Locals, RSPCA slam use of 1080, but council says it's needed
BUNDABERG region locals have slammed the use of the poison 1080 in a baiting program.
The NewsMail's Facebook community reacted with concern following news a baiting program would be carried out to rid the Childers area of wild dogs and dingoes.
The program, run by Bundaberg Regional Council, came about after three property owners along Guppys Rd reported seeing wild dogs on their land.
However, locals levelled a number of criticisms at the method being used to exterminate the animals.
Land owner Lyne Pym who lives in the area said she was entirely against the program.
"I am totally against the cruel act of baiting,” she said.
"I am a land owner and understand that we need to protect our pets and livestock from being attacked, but I do believe there are more humane ways of controlling the problem.
"Baiting is not an instant death and these poor animals suffer.”
Ms Pym recommended bringing in professional trappers.
"There are professional trappers that would be willing to come to the area and help with the problem if the were asked,” she said.
Many commentors said they were concerned for the wellbeing of their domestic dogs, with some saying they had lost their dogs and never knew if baiting could have been a culprit.
Nicole Beiger slammed the decision to use 1080 baiting.
"Good old Bundaberg again proving how unethical and behind the times it is,” she said.
George Walsh said he was not ignorant to the problems caused by wild dogs, but said 1080 posted a danger to wildlife.
"I know the damage wild dogs do, but these baiting programs also kill anything thing that eats meat including native animals - goannas, eagles, etc,” he said.
Many labelled the baiting cruel and called for it to be scrapped.
The RSPCA holds the view that while some introduced species do need to be controlled, 1080 is an unacceptable method.
"We argue that the control methods used should be as humane as possible,” the organisation's official statement says.
"The available evidence on the effect of 1080 on affected species indicates that it is not a humane poison.”
An RSPCA spokesman said deaths from 1080 were cruel and painful.
"It's very sad - as humans we put them there in the first place, it's not their fault,” he said.
The RSPCA says it has campaigned for many years for an alternative to 1080, with the goal of phasing it out.
The group says another lethal poison - para-amino propiophenone, or PAPP - which causes animals to become weak and lose consciousness is the preferred alternative.
The chemical also has an antidote.
According to the council however, the use of 1080 bates is currently recommended by Biosecurity Queensland as its favoured option due to its more environmentally friendly attributes (it is able to break down more quickly than PAPP).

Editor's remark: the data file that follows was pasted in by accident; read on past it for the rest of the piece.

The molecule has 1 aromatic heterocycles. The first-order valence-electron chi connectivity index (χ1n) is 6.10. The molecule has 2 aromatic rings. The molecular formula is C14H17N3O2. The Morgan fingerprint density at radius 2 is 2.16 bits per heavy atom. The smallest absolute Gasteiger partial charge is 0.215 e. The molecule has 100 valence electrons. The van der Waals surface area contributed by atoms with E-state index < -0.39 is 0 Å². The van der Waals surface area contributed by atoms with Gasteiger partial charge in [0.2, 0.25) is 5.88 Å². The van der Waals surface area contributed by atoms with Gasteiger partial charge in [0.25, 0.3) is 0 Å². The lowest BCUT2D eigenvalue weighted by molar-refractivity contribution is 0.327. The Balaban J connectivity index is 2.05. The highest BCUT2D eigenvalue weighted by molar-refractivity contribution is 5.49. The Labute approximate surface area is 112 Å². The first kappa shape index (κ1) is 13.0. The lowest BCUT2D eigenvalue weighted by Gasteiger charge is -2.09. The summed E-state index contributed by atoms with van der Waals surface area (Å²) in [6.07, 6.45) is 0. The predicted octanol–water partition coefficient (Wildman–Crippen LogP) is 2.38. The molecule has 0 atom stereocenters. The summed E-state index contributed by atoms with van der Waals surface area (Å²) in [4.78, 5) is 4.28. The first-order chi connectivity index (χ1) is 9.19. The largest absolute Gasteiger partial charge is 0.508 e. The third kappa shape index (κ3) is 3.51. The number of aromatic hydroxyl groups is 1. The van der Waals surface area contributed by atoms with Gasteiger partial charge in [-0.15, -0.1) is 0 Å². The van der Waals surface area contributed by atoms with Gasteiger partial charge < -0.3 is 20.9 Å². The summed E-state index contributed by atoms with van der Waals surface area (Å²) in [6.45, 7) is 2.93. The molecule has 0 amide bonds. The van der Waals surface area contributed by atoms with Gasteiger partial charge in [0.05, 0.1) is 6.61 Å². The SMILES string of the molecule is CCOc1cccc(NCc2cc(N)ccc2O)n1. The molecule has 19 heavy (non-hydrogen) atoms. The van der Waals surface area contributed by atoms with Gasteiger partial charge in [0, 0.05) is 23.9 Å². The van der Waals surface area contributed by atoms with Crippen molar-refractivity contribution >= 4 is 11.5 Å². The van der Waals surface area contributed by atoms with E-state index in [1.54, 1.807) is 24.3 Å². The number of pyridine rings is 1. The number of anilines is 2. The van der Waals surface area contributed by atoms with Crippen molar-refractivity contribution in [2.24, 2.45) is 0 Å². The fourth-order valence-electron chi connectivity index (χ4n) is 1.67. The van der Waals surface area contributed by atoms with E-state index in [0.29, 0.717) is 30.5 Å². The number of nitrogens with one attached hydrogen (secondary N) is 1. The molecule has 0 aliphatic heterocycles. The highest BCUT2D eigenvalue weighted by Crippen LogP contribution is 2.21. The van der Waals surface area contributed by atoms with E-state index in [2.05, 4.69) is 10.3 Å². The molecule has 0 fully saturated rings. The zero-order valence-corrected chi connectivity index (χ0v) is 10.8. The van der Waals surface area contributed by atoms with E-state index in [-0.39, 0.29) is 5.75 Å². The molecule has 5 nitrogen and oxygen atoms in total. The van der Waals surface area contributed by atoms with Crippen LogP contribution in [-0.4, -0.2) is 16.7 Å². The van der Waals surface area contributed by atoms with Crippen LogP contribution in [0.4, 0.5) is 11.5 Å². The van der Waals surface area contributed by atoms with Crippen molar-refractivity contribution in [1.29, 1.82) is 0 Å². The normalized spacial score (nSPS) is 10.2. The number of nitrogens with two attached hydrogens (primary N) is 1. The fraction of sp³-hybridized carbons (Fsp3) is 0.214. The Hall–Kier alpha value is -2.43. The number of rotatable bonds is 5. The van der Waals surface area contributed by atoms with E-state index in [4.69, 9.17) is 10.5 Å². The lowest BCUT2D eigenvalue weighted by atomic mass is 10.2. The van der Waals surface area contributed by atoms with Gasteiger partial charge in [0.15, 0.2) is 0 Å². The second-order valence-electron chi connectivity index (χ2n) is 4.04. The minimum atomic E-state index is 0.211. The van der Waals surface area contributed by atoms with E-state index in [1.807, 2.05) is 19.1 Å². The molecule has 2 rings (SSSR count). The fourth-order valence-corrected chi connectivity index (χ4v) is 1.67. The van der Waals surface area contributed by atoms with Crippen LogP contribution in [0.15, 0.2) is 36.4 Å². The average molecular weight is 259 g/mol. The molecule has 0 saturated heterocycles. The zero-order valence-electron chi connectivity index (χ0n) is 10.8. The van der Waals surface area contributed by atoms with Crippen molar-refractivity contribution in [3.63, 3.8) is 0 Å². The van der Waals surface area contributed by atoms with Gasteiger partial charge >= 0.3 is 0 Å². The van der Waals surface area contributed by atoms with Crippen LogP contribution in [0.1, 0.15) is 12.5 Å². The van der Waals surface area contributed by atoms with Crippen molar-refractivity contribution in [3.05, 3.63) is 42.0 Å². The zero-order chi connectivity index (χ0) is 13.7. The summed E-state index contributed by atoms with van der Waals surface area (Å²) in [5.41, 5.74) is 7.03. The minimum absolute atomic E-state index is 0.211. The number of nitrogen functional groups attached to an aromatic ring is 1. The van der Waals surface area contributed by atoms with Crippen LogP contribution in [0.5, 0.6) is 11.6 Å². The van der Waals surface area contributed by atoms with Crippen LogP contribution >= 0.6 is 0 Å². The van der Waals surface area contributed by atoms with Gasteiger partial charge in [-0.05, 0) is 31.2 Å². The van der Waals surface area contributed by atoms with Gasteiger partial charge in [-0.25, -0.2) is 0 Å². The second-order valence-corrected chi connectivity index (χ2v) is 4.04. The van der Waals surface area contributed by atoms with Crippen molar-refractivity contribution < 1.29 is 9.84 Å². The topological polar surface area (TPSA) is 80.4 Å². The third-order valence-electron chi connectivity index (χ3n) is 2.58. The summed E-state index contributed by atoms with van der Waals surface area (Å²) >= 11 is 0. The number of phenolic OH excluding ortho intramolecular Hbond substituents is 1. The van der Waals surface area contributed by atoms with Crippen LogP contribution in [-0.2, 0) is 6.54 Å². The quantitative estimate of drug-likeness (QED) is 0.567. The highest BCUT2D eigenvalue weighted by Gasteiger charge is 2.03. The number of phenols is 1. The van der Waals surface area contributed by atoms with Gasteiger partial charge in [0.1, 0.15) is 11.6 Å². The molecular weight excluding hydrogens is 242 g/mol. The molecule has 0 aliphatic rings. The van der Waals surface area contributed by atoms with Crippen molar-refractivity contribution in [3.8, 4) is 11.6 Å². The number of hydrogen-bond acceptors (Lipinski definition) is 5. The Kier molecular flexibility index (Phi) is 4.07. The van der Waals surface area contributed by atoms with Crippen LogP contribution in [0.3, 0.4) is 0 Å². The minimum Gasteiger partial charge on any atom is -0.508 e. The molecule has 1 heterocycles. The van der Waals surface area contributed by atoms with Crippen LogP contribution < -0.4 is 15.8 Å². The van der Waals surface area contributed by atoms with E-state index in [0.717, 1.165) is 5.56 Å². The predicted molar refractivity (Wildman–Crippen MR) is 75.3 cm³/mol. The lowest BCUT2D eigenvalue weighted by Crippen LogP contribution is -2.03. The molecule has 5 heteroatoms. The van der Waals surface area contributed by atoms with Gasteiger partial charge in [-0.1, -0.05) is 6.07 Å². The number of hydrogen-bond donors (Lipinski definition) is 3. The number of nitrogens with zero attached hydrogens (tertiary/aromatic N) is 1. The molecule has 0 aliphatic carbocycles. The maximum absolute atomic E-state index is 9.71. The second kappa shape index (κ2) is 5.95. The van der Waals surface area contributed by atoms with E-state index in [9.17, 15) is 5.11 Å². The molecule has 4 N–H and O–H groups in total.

Bundaberg Regional Council environment and natural resources portfolio holder councillor Bill Trevor said baiting programs were carried out under a stringent regime.
"...only registered landowners who comply with specific instruction relating to the distribution of 1080 baits are allowed participation in the program,” Cr Trevor said.
"Council is scheduling an information session on Wednesday, May 31 at Apple Tree Creek to discuss its co-ordinated approach to a wild dog 1080 baiting program as well as alternate control methods.
"Council is trying to increase landholders' knowledge by holding workshops that aim to promote awareness of options including trapping as well as demonstrating the skills essential to successfully implementing a control program.”
Cr Trevor said it was also up to landholders to ensure their animals were protected.
"Landholders seriously need to consider upgrading their fencing to provide long term protection of their livestock as baiting and trapping only offer partial protection and are more of a reactionary response after the damage has been done,” Cr Trevor said.
"The attacks by wild dogs on livestock is a huge financial burden for property owners, both in a loss of livestock and the costs of control methods. Tragically, domestic pets are also a target food of wild dogs.”
Cr Trevor said the council was mindful of addressing its baiting programs in accordance with best practice as outlined under the Animal Care and Protection Act 2001 which provides for the control of pest animals.
Bundaberg Regional Council said through its regular information and demonstrations workshops, it strongly promotes landowners, and stock owners in particular, to construct protective fencing to enclose their livestock which is a more proactive means of securing their animals.
The council says the use of 1080 baiting is an approved substance that has been and continues to be an effective control method against wild dogs.
What happens when dogs ingest the baits?
The signs of poisoning are usually noticed within half an hour of ingestion, although symptoms can take more than six hours to manifest.
Initial symptoms include vomiting, anxiety, disorientation and shaking.
These quickly develop into frenzied behaviour with running and screaming fits, drooling at the mouth, uncontrolled paddling and seizures, followed by total collapse and death.